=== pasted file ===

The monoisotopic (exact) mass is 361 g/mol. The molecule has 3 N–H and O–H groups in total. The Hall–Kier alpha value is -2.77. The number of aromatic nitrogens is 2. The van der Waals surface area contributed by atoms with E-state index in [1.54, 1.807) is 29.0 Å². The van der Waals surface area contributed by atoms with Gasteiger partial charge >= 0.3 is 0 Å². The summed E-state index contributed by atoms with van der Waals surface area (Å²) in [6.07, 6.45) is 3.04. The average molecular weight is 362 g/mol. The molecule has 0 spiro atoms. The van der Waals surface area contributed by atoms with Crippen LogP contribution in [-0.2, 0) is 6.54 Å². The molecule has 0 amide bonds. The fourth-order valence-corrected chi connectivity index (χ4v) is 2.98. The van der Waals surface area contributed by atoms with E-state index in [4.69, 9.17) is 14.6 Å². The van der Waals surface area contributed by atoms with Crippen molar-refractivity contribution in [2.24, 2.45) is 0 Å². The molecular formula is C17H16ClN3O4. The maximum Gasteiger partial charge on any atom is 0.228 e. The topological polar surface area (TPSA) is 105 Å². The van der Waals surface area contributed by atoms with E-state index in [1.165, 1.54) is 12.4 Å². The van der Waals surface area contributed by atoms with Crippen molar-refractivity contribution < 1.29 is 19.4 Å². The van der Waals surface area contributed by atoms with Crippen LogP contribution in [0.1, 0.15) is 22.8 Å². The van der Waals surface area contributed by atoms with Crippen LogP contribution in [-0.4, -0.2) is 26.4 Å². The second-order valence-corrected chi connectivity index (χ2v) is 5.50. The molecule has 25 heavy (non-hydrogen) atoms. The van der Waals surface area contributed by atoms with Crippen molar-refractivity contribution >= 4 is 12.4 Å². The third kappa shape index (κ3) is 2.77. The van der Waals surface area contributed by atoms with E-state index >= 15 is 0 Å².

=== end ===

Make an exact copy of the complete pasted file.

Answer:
The monoisotopic (exact) mass is 361 g/mol. The molecule has 3 N–H and O–H groups in total. The Hall–Kier alpha value is -2.77. The number of aromatic nitrogens is 2. The van der Waals surface area contributed by atoms with E-state index in [1.54, 1.807) is 29.0 Å². The van der Waals surface area contributed by atoms with Gasteiger partial charge >= 0.3 is 0 Å². The summed E-state index contributed by atoms with van der Waals surface area (Å²) in [6.07, 6.45) is 3.04. The average molecular weight is 362 g/mol. The molecule has 0 spiro atoms. The van der Waals surface area contributed by atoms with Crippen LogP contribution in [-0.2, 0) is 6.54 Å². The molecule has 0 amide bonds. The fourth-order valence-corrected chi connectivity index (χ4v) is 2.98. The van der Waals surface area contributed by atoms with E-state index in [4.69, 9.17) is 14.6 Å². The van der Waals surface area contributed by atoms with Crippen molar-refractivity contribution in [2.24, 2.45) is 0 Å². The molecular formula is C17H16ClN3O4. The maximum Gasteiger partial charge on any atom is 0.228 e. The topological polar surface area (TPSA) is 105 Å². The van der Waals surface area contributed by atoms with E-state index in [1.165, 1.54) is 12.4 Å². The van der Waals surface area contributed by atoms with Crippen molar-refractivity contribution < 1.29 is 19.4 Å². The van der Waals surface area contributed by atoms with Crippen LogP contribution in [0.1, 0.15) is 22.8 Å². The van der Waals surface area contributed by atoms with Crippen LogP contribution in [-0.4, -0.2) is 26.4 Å². The second-order valence-corrected chi connectivity index (χ2v) is 5.50. The molecule has 25 heavy (non-hydrogen) atoms. The van der Waals surface area contributed by atoms with Crippen molar-refractivity contribution >= 4 is 12.4 Å². The third kappa shape index (κ3) is 2.77. The van der Waals surface area contributed by atoms with E-state index >= 15 is 0 Å².